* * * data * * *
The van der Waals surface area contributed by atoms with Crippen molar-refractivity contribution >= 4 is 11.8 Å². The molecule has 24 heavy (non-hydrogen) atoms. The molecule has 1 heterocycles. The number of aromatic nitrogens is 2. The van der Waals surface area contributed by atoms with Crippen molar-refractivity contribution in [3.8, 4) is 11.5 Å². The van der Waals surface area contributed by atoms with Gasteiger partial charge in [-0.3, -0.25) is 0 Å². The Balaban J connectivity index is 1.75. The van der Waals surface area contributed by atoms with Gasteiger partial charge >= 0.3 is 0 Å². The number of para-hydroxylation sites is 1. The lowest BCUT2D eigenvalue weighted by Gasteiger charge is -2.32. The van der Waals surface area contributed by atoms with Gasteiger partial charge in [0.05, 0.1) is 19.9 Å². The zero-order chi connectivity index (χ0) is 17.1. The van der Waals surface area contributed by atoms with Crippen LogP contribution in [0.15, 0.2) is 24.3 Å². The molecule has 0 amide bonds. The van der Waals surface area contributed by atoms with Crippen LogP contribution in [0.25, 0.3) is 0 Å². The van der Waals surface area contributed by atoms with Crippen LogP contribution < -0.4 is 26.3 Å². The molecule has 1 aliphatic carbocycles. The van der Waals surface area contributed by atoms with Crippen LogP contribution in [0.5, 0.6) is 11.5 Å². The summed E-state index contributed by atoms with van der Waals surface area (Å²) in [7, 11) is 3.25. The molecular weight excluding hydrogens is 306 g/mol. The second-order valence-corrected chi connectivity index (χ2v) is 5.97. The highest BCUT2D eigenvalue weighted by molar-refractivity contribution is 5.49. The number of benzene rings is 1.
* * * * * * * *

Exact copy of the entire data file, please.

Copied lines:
The van der Waals surface area contributed by atoms with Crippen molar-refractivity contribution >= 4 is 11.8 Å². The molecule has 24 heavy (non-hydrogen) atoms. The molecule has 1 heterocycles. The number of aromatic nitrogens is 2. The van der Waals surface area contributed by atoms with Crippen molar-refractivity contribution in [3.8, 4) is 11.5 Å². The van der Waals surface area contributed by atoms with Gasteiger partial charge in [-0.3, -0.25) is 0 Å². The Balaban J connectivity index is 1.75. The van der Waals surface area contributed by atoms with Gasteiger partial charge >= 0.3 is 0 Å². The number of para-hydroxylation sites is 1. The lowest BCUT2D eigenvalue weighted by Gasteiger charge is -2.32. The van der Waals surface area contributed by atoms with Gasteiger partial charge in [0.05, 0.1) is 19.9 Å². The zero-order chi connectivity index (χ0) is 17.1. The van der Waals surface area contributed by atoms with Crippen LogP contribution in [0.15, 0.2) is 24.3 Å². The molecule has 0 amide bonds. The van der Waals surface area contributed by atoms with Crippen LogP contribution in [0.25, 0.3) is 0 Å². The van der Waals surface area contributed by atoms with Crippen LogP contribution < -0.4 is 26.3 Å². The molecule has 1 aliphatic carbocycles. The van der Waals surface area contributed by atoms with Crippen LogP contribution in [0.5, 0.6) is 11.5 Å². The summed E-state index contributed by atoms with van der Waals surface area (Å²) in [7, 11) is 3.25. The molecular weight excluding hydrogens is 306 g/mol. The second-order valence-corrected chi connectivity index (χ2v) is 5.97. The highest BCUT2D eigenvalue weighted by molar-refractivity contribution is 5.49. The number of benzene rings is 1.